+            </tr>
+      
+            <tr>
+              <td>
+                <div>
+                  <dl>
+                    <dt><span><i><tt>e1</tt></i><tt>*</tt> <i><tt>e2</tt></i></span></dt>
+      
+                    <dd>
+                      <p>Multiplication</p>
+                    </dd>
+      
+                    <dt><span><i><tt>e1</tt></i> <tt>/</tt> <i><tt>e2</tt></i></span></dt>
+      
+                    <dd>
+                      <p>Division</p>
+                    </dd>
+      
+                    <dt><span><i><tt>e1</tt></i> <tt>%</tt> <i><tt>e2</tt></i></span></dt>
+      
+                    <dd>
+                      <p>Remainder</p>
+                    </dd>
+                  </dl>
+                </div>
+              </td>
+      
+              <td>Multiplication, division, which interpret their arguments as numbers, and remainder, which interprets its arguments as integers.</td>
+      
+              <td>Cannot be the top-level expression passed to <tt>setValue</tt>.</td>
+            </tr>
+      
+            <tr>
+              <td>
+                <div>
+                  <dl>
+                    <dt><span><tt>+</tt> <i><tt>e</tt></i></span></dt>
+      
+                    <dd>
+                      <p>Unary plus</p>
+                    </dd>
+      
+                    <dt><span><tt>-</tt> <i><tt>e</tt></i></span></dt>
+      
+                    <dd>
+                      <p>Unary minus</p>
+                    </dd>
+      
+                    <dt><span><tt>!</tt> <i><tt>e</tt></i>,</span>
+                    <span><tt>not</tt> <i><tt>e</tt></i></span></dt>
+      
+                    <dd>
+                      <p>Logical not</p>
+                    </dd>
+      
+                    <dt><span><tt>~</tt> <i><tt>e</tt></i></span></dt>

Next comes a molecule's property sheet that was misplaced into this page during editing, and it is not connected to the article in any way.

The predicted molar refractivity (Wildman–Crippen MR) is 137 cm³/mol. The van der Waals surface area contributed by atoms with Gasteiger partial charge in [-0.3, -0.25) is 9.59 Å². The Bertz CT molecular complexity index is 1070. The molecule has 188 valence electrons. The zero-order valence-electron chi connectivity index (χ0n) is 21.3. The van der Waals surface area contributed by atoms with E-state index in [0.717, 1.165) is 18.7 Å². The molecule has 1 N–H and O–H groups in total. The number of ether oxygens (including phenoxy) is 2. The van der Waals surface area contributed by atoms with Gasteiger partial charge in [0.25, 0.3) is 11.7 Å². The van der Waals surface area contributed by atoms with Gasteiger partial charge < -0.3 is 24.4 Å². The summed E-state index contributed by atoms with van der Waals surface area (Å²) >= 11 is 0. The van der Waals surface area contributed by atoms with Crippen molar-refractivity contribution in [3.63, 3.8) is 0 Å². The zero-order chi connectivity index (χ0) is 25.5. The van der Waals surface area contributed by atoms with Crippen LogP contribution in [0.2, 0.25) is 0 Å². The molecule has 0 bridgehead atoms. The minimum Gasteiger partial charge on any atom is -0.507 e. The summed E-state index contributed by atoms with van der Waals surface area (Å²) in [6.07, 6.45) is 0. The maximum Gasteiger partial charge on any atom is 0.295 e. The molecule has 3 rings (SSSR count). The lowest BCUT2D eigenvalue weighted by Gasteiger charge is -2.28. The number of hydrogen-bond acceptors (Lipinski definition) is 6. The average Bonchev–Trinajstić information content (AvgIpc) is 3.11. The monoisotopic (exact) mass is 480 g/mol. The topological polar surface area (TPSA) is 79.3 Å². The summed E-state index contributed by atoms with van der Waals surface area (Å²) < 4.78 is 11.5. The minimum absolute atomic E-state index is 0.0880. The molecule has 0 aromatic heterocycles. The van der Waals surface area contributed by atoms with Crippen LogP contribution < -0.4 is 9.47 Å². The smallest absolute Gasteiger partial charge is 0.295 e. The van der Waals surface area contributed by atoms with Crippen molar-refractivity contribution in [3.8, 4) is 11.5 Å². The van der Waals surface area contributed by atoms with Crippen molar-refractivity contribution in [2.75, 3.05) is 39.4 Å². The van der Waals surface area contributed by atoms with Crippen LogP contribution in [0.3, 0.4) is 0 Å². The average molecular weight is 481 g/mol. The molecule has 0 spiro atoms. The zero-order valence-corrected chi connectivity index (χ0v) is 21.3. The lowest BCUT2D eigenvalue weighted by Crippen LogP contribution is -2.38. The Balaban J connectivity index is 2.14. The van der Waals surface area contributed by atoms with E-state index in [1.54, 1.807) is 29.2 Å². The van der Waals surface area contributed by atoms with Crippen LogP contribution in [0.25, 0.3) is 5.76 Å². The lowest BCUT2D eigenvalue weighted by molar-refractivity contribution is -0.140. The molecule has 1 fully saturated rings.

+      
+                    <dd>
+                      <p>Bitwise not</p>
+                    </dd>
+      
+                    <dt><span><i><tt>e</tt></i> <tt>instanceof</tt>
+                    <i><tt>class</tt></i></span></dt>
+      
+                    <dd>
+                      <p>Class membership</p>
+                    </dd>
+                  </dl>
+                </div>
+              </td>
+      
+              <td>Unary plus is a no-op, it simply returns the value of its argument. Unary minus interprets its argument as a
+              number. Logical not interprets its argument as a
+              boolean. Bitwise not interprets its
+              argument as an integer. The <i><tt>class</tt></i> argument to instanceof is the fully
+              qualified name of a Java class.</td>
+
+              <td>Cannot be the top-level expression passed to <tt>setValue</tt>.</td>
+            </tr>
+
+            <tr>
+              <td>
+                <div>
+                  <dl>
+                    <dt><i><tt>e</tt></i><tt>.</tt><i><tt>method</tt></i><tt>(</tt><i><tt>args</tt></i><tt>)</tt></dt>
+
+                    <dd>
+                      <p>Method call</p>
+                    </dd>
+
+                    <dt><i><tt>e</tt></i><tt>.</tt><i><tt>property</tt></i></dt>
+
+                    <dd>
+                      <p>Property</p>
+                    </dd>
+
+                    <dt><i><tt>e1</tt></i><tt>[</tt> <i><tt>e2</tt></i> <tt>]</tt></dt>
+
+                    <dd>
+                      <p>Index</p>
+                    </dd>
+
+                    <dt><i><tt>e1</tt></i><tt>.{</tt> <i><tt>e2</tt></i>
+                    <tt>}</tt></dt>
+
+                    <dd>
+                      <p>Projection</p>
+                    </dd>
+
+                    <dt><i><tt>e1</tt></i><tt>.{?</tt> <i><tt>e2</tt></i>
+                    <tt>}</tt></dt>
+
+                    <dd>
+                      <p>Selection</p>
+                    </dd>
+
+                    <dt><i><tt>e1</tt></i><tt>.(</tt><i><tt>e2</tt></i><tt>)</tt></dt>
+
+                    <dd>
+                      <p>Subexpression evaluation</p>
+                    </dd>
+
+                    <dt><i><tt>e1</tt></i><tt>(</tt><i><tt>e2</tt></i><tt>)</tt></dt>
+
+                    <dd>
+                      <p>Expression evaluation</p>
+                    </dd>
+                  </dl>
+                </div>
+              </td>
+
+              <td>Generally speaking, navigation chains are evaluated by evaluating the first expression, then